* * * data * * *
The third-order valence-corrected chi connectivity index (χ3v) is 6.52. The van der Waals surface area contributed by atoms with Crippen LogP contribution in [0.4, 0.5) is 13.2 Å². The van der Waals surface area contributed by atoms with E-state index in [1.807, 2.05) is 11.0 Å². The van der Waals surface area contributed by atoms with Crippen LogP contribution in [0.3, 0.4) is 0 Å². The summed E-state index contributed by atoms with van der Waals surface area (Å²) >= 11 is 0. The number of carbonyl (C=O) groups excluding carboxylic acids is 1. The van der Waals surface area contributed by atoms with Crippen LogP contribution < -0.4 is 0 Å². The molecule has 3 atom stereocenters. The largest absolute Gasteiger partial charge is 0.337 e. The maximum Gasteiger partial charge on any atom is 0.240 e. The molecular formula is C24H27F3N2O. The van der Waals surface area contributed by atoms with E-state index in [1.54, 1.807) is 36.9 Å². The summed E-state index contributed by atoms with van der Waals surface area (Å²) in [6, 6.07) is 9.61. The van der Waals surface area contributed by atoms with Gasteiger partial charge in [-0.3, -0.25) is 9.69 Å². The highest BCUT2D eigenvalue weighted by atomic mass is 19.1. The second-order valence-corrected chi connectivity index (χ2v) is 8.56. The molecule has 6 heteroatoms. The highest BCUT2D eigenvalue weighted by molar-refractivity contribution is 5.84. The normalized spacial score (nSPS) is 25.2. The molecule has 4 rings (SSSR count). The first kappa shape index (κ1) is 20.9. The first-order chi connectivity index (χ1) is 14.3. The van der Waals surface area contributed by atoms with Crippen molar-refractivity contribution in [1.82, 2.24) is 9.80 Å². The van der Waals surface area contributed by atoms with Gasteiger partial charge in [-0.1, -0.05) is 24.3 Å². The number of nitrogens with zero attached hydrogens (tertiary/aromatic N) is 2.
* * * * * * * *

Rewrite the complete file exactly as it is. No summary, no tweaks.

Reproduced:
The third-order valence-corrected chi connectivity index (χ3v) is 6.52. The van der Waals surface area contributed by atoms with Crippen LogP contribution in [0.4, 0.5) is 13.2 Å². The van der Waals surface area contributed by atoms with E-state index in [1.807, 2.05) is 11.0 Å². The van der Waals surface area contributed by atoms with Crippen LogP contribution in [0.3, 0.4) is 0 Å². The summed E-state index contributed by atoms with van der Waals surface area (Å²) >= 11 is 0. The number of carbonyl (C=O) groups excluding carboxylic acids is 1. The van der Waals surface area contributed by atoms with Crippen LogP contribution < -0.4 is 0 Å². The molecule has 3 atom stereocenters. The largest absolute Gasteiger partial charge is 0.337 e. The maximum Gasteiger partial charge on any atom is 0.240 e. The molecular formula is C24H27F3N2O. The van der Waals surface area contributed by atoms with E-state index in [1.54, 1.807) is 36.9 Å². The summed E-state index contributed by atoms with van der Waals surface area (Å²) in [6, 6.07) is 9.61. The van der Waals surface area contributed by atoms with Gasteiger partial charge in [-0.3, -0.25) is 9.69 Å². The highest BCUT2D eigenvalue weighted by atomic mass is 19.1. The second-order valence-corrected chi connectivity index (χ2v) is 8.56. The molecule has 6 heteroatoms. The highest BCUT2D eigenvalue weighted by molar-refractivity contribution is 5.84. The normalized spacial score (nSPS) is 25.2. The molecule has 4 rings (SSSR count). The first kappa shape index (κ1) is 20.9. The first-order chi connectivity index (χ1) is 14.3. The van der Waals surface area contributed by atoms with Crippen molar-refractivity contribution in [1.82, 2.24) is 9.80 Å². The van der Waals surface area contributed by atoms with Gasteiger partial charge in [-0.1, -0.05) is 24.3 Å². The number of nitrogens with zero attached hydrogens (tertiary/aromatic N) is 2.